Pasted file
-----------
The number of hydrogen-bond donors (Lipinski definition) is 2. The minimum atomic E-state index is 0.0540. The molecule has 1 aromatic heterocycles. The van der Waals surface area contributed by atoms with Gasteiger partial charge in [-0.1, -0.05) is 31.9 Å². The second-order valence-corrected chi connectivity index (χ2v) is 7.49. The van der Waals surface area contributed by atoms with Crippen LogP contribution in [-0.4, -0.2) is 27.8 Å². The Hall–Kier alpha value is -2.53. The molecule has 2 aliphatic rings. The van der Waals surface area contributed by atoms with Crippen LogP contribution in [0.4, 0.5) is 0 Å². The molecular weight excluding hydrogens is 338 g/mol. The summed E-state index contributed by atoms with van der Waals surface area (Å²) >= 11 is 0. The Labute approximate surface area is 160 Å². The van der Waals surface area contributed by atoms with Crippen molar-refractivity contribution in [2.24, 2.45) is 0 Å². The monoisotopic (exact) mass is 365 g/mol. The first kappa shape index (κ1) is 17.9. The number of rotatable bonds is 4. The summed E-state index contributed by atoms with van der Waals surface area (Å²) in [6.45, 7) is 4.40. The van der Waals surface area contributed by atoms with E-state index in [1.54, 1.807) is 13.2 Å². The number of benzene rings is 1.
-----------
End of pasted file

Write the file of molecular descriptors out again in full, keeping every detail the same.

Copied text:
The number of hydrogen-bond donors (Lipinski definition) is 2. The minimum atomic E-state index is 0.0540. The molecule has 1 aromatic heterocycles. The van der Waals surface area contributed by atoms with Gasteiger partial charge in [-0.1, -0.05) is 31.9 Å². The second-order valence-corrected chi connectivity index (χ2v) is 7.49. The van der Waals surface area contributed by atoms with Crippen LogP contribution in [-0.4, -0.2) is 27.8 Å². The Hall–Kier alpha value is -2.53. The molecule has 2 aliphatic rings. The van der Waals surface area contributed by atoms with Crippen LogP contribution in [0.4, 0.5) is 0 Å². The molecular weight excluding hydrogens is 338 g/mol. The summed E-state index contributed by atoms with van der Waals surface area (Å²) >= 11 is 0. The Labute approximate surface area is 160 Å². The van der Waals surface area contributed by atoms with Crippen molar-refractivity contribution in [2.24, 2.45) is 0 Å². The monoisotopic (exact) mass is 365 g/mol. The first kappa shape index (κ1) is 17.9. The number of rotatable bonds is 4. The summed E-state index contributed by atoms with van der Waals surface area (Å²) in [6.45, 7) is 4.40. The van der Waals surface area contributed by atoms with E-state index in [1.54, 1.807) is 13.2 Å². The number of benzene rings is 1.